Wednesday, 15 December 2010

Frozen Water Pipes

Beware the unexpected cold snap or deep freeze. Frozen water pipes are a serious risk during very cold winter weather. When water freezes in a pipe it expands and can exert pressure over 2,000 pounds per square inch. This pressure is enough to rupture most any pipe filled with water which provides no place for the ice to expand. When the pipe bursts it will spill several hundred liters of water per hour, and that equates to thousands of pounds of damage to your home. Sad when you consider how easy it is to prevent a frozen water pipe.


Pipes are most susceptible to freezing when located:
  • In an outside wall
  • Under a sink on an outside wall
  • In an unheated crawlspace

In the situation where your pipe is frozen but not yet ruptured, you need to promptly thaw it out. There are a few thawing techniques we'll review depending on where the frozen pipe is located.

Never use a flame torch because of the fire hazard it creates. Open flame torches are the most common cause of pipe thawing related home fires.


When pipes are frozen you turn the faucet on and no water comes out or comes out in a trickle. As soon as you realize a pipe is frozen you need to take immediate action.
  • Open the faucet supplied by the frozen pipe even if you do not yet know where it is frozen.
  • Identify the frozen water supply pipe and find the location of the blockage
  • Follow the pipe back from the faucet to where it runs through cold areas such as an exterior wall, unheated crawl space or in some cases an unheated basement if the pipe is near an outside wall.
  • Often the frozen area of the pipe will be frosted or have ice on it. If the situation is getting critical the pipe may be slightly bulged or look slightly fissured.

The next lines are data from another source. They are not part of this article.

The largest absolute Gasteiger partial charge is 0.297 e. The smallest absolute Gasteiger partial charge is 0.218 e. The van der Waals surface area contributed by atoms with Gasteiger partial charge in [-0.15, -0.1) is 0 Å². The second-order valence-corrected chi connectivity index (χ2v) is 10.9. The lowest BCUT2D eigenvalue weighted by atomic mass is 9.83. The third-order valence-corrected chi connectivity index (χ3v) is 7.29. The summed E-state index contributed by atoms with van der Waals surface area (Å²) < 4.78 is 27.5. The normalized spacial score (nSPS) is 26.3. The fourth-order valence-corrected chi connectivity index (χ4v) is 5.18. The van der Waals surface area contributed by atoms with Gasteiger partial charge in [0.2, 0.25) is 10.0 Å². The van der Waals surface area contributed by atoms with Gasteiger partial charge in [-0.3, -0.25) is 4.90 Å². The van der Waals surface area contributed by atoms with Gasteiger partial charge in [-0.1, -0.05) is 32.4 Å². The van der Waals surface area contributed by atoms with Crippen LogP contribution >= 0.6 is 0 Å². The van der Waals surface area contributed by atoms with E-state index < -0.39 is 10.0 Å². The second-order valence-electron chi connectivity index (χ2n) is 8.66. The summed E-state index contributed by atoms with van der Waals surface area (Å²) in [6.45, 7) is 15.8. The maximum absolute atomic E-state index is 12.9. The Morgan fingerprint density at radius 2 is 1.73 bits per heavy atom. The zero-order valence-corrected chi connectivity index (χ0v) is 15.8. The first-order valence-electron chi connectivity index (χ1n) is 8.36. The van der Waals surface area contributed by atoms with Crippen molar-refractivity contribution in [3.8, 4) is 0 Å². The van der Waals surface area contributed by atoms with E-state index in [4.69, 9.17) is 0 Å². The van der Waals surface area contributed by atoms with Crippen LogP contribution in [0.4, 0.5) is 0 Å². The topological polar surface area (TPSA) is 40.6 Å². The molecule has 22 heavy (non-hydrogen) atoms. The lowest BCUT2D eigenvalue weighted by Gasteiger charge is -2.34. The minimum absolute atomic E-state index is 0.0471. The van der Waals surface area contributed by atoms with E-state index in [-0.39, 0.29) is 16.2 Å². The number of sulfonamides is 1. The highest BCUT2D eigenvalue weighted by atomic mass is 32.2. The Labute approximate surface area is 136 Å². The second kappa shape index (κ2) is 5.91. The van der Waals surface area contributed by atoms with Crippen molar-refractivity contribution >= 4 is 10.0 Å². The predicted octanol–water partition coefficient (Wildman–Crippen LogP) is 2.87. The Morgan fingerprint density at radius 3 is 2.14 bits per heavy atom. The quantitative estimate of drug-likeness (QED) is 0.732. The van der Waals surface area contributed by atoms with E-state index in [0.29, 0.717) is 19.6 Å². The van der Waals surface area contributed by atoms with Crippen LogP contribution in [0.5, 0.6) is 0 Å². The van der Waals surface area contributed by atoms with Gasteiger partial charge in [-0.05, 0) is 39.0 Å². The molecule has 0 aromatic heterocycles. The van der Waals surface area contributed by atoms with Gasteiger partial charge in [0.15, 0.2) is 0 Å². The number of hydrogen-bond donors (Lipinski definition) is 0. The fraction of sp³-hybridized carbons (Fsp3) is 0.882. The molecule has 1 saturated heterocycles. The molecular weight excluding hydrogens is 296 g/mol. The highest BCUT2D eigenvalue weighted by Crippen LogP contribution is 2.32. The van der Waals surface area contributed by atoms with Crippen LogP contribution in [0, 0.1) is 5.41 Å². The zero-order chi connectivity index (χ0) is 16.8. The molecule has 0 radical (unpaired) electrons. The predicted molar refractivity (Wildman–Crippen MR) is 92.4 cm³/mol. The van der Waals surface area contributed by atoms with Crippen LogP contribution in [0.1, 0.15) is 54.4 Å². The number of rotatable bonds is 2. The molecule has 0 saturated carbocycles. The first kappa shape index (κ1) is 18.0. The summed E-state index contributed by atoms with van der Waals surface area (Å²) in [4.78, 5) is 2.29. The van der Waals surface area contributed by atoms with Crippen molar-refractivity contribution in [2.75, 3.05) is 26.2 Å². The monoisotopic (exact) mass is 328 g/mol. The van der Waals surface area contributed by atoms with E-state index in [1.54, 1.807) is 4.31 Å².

When you find that the frozen pipe serving the faucet is behind a wall or ceiling, you've got a challenge on your hands. You have three choices:
  • Turn up the heat in the house and wait
  • Tear out the wall or ceiling section to get at the frozen section of pipe. Then thaw the pipe as an exposed pipe
  • Use an infrared lamp or lamps to assist in heating the wall section in front of where you think the frozen section is located. Infrared lamps are better than regular heat lamps because they pass through the air without heating it and will direct more energy to warming the wall and frozen pipe

If the frozen pipe is exposed, then you have several options available but first here are some notes to remember. When working on thawing the pipe leave the main water valve open (near your water meter) and remember to heat the pipe from the faucet toward the frozen area. This way, the water can flow out as the ice melts and the water pressure in the pipe will force the ice out once it melts sufficiently.

One of the best and safest ways to thaw the pipe is to heat the area with a high power hair dryer. Again, make sure to open the faucet and then heat the pipe working back from the faucet toward the frozen blockage. Also, if the pipe is close to the wall, place a cookie sheet behind the pipe to help radiate heat onto the back side of the pipe.

A heat lamp works well to heat an exposed pipe. You can use an infrared or incandescent heat lamp. As before, if the pipe is close to the wall, use a cookie sheet behind the pipe to help reflect heat onto the pipe.

If you have one of those small powerful heaters they work great when warming pipes under a kitchen or vanity base cabinet. Direct the heater onto the frozen section of pipe. It will work like a hair dryer on steroids!

Another technique is to use electric heat tape. This is a ribbon type wrap that has electrical heating elements in it. You wrap it around the pipe you want to heat, and plug it into the wall. The temperature is controlled with a thermostat and the heat tape heats the pipe.


There are a few things you can do to prevent the problem of freezing pipes from occurring again.
  • Leave the faucet drip slightly as a trickle. The dripping water will keep the water in the pipe from freezing.
  • Open kitchen base cabinet and let room air circulate.
  • Open kitchen base cabinet and place a small portable heater near or in it to heat the pipes
  • Wrap the problem pipe with electrical heat tape.
  • Insulate the problem pipes with foam insulation wrap, especially those that run through unheated spaces.
  • Temper the currently unheated crawlspace by placing a heater in the crawlspace. You just need to elevate the crawlspace temperature to modestly above freezing, about 2°C.

Source: Bob Formisano at

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